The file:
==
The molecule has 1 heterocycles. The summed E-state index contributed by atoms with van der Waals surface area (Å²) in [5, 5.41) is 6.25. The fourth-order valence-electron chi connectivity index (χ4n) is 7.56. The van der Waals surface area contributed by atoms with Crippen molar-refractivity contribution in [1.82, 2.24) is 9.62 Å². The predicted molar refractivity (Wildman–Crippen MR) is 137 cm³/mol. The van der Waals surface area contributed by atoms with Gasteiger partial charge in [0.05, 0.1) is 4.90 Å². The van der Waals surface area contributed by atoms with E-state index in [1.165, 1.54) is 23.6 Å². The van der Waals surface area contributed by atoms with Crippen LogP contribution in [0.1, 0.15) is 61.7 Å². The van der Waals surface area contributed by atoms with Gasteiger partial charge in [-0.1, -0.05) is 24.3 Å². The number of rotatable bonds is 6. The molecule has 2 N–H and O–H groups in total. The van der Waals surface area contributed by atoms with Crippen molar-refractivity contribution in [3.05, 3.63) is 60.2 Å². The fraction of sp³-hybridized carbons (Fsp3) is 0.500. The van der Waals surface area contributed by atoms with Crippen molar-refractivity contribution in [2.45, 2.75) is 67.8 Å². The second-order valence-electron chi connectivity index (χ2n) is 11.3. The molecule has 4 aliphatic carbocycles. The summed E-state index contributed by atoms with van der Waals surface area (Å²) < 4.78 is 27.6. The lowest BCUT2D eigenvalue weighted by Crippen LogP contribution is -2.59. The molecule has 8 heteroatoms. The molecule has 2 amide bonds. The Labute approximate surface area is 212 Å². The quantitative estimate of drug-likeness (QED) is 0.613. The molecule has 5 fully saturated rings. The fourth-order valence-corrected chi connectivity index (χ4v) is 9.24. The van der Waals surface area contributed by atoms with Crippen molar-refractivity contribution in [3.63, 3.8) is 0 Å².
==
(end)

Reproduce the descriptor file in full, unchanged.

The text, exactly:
The molecule has 1 heterocycles. The summed E-state index contributed by atoms with van der Waals surface area (Å²) in [5, 5.41) is 6.25. The fourth-order valence-electron chi connectivity index (χ4n) is 7.56. The van der Waals surface area contributed by atoms with Crippen molar-refractivity contribution in [1.82, 2.24) is 9.62 Å². The predicted molar refractivity (Wildman–Crippen MR) is 137 cm³/mol. The van der Waals surface area contributed by atoms with Gasteiger partial charge in [0.05, 0.1) is 4.90 Å². The van der Waals surface area contributed by atoms with E-state index in [1.165, 1.54) is 23.6 Å². The van der Waals surface area contributed by atoms with Crippen LogP contribution in [0.1, 0.15) is 61.7 Å². The van der Waals surface area contributed by atoms with Gasteiger partial charge in [-0.1, -0.05) is 24.3 Å². The number of rotatable bonds is 6. The molecule has 2 N–H and O–H groups in total. The van der Waals surface area contributed by atoms with Crippen molar-refractivity contribution in [3.05, 3.63) is 60.2 Å². The fraction of sp³-hybridized carbons (Fsp3) is 0.500. The van der Waals surface area contributed by atoms with Crippen molar-refractivity contribution in [2.45, 2.75) is 67.8 Å². The second-order valence-electron chi connectivity index (χ2n) is 11.3. The molecule has 4 aliphatic carbocycles. The summed E-state index contributed by atoms with van der Waals surface area (Å²) < 4.78 is 27.6. The lowest BCUT2D eigenvalue weighted by Crippen LogP contribution is -2.59. The molecule has 8 heteroatoms. The molecule has 2 amide bonds. The Labute approximate surface area is 212 Å². The quantitative estimate of drug-likeness (QED) is 0.613. The molecule has 5 fully saturated rings. The fourth-order valence-corrected chi connectivity index (χ4v) is 9.24. The van der Waals surface area contributed by atoms with Crippen molar-refractivity contribution in [3.63, 3.8) is 0 Å².